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AI in the Classroom

Learn about six innovative examples of UTSA faculty employing generative AI to enhance classroom learning and workforce preparation

Can AI conjure genuine human emotion?

Students in Mary Dixson’s rhetoric class are already studying generative AI to develop important critical and analytical skills. Last spring, they poured over what they thought was a speech to Congress by Ukrainian President Vladimir Zelensky, but it was actually written by ChatGPT, which was prompted to craft a speech in Zelensky’s voice. Together, Dixson and her class compared it to Zelensky’s real speech to identify where ChatGPT went astray. “They did a really good job of evaluating what was missing, and a lot of it was pathos,” says Dixson, a professor of instruction for the UTSA Department of Communication.

Is AI better than Google?

Rita Mitra, an associate professor of practice in the UTSA Department of Information Systems and Cyber Security, says that a module on artificial intelligence introduces students to key concepts in AI and machine learning in the department’s introductory cyber security course. “Students need to know at a basic level how artificial intelligence systems work, not simply know how to use a tool that incorporates AI,” Mitra says. Last spring, her students completed an exercise comparing the usefulness of generative AI responses to resources that could be found via the Google search engine.

An Abraham Lincoln puppet being controlled by a hand

Did Abraham Lincoln really say that?

UTSA associate history professors Abe Gibson, Cindy Ermus and Jerry Gonzalez are leading a team that’s combatting “deepfakes,” which are AI-created video, audio and images that depict real people doing and saying things they haven’t. Through the website, they are promoting digital literacy, informed citizenship and compassionate empathy to help neutralize the harm of AI-generated deepfakes.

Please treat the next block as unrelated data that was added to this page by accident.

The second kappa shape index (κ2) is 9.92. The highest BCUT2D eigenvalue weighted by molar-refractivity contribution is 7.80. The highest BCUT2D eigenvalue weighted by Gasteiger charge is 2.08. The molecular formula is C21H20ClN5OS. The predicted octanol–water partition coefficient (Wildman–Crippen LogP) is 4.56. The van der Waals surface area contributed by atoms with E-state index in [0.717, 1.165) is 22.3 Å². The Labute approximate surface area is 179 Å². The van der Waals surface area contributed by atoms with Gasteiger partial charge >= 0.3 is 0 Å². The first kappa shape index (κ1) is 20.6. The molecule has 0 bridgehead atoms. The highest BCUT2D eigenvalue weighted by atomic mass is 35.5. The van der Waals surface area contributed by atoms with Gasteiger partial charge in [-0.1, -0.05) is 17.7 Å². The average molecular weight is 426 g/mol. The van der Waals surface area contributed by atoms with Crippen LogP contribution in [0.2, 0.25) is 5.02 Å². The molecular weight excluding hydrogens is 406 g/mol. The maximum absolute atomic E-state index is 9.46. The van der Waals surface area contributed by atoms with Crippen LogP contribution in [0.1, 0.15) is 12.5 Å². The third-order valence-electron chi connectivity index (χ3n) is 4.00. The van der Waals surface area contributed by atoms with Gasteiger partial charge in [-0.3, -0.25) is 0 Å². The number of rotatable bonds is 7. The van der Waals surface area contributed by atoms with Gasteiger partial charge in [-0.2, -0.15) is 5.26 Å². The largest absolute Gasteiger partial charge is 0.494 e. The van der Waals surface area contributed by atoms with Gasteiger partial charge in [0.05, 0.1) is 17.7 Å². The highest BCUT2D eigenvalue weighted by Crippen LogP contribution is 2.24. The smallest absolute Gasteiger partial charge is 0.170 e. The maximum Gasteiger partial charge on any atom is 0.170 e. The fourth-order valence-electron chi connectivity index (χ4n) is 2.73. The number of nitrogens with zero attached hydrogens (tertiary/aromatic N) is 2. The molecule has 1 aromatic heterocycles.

Can AI make you a more effective writer?

The UTSA Writing Program is piloting an AI generative writing tool called Packback this fall. Along the lines of a writing tutor, the software provides feedback to students while creating discussion posts and providing assistance with longer assignments such as essays.

Yeah, but can you "outwrite" AI?

Gianluca Zanella, an associate professor of practice in the UTSA Department of Information Systems and Cyber Security, started incorporating generative AI into his curriculum last spring. Most notably, he launched the “AI Challenge,” in which his students were charged to write a better essay than a generative AI program. The students were asked to perform two tasks: first, to point out weaknesses in the AI essay, and second, to prepare an improved piece through critical thinking, original creativity and knowledge-seeking.

How are math and AI shaping humanity?

The UTSA Department of Mathematics is launching a new introductory survey course for freshmen that will explore the connections between math, data science and artificial intelligence, and how they shape human culture and experience. Students will be guided through a series of 30 lessons that delve into the ways these fields intersect with our ideas, values and beliefs. Throughout the course, students will have access to GPT-4 to help them generate content and explore ideas.


Artificial intelligence has the power to reshape the world. Here’s how UTSA is harnessing that force to make a positive impact.

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